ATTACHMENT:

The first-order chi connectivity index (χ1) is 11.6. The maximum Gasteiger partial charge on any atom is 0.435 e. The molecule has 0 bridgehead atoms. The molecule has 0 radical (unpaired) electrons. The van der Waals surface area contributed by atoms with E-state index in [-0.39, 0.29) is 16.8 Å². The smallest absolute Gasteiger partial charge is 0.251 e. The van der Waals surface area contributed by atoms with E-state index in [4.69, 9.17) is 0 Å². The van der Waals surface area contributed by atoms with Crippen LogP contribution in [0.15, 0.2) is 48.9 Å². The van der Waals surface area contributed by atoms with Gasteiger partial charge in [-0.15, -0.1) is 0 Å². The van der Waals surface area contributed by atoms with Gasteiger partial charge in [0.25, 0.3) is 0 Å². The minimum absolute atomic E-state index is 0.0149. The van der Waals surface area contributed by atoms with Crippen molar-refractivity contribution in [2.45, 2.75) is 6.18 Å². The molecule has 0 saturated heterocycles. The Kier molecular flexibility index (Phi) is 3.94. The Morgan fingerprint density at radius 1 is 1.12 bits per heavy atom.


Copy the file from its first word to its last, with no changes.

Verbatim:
The first-order chi connectivity index (χ1) is 11.6. The maximum Gasteiger partial charge on any atom is 0.435 e. The molecule has 0 bridgehead atoms. The molecule has 0 radical (unpaired) electrons. The van der Waals surface area contributed by atoms with E-state index in [-0.39, 0.29) is 16.8 Å². The smallest absolute Gasteiger partial charge is 0.251 e. The van der Waals surface area contributed by atoms with E-state index in [4.69, 9.17) is 0 Å². The van der Waals surface area contributed by atoms with Crippen LogP contribution in [0.15, 0.2) is 48.9 Å². The van der Waals surface area contributed by atoms with Gasteiger partial charge in [-0.15, -0.1) is 0 Å². The van der Waals surface area contributed by atoms with Gasteiger partial charge in [0.25, 0.3) is 0 Å². The minimum absolute atomic E-state index is 0.0149. The van der Waals surface area contributed by atoms with Crippen molar-refractivity contribution in [2.45, 2.75) is 6.18 Å². The molecule has 0 saturated heterocycles. The Kier molecular flexibility index (Phi) is 3.94. The Morgan fingerprint density at radius 1 is 1.12 bits per heavy atom.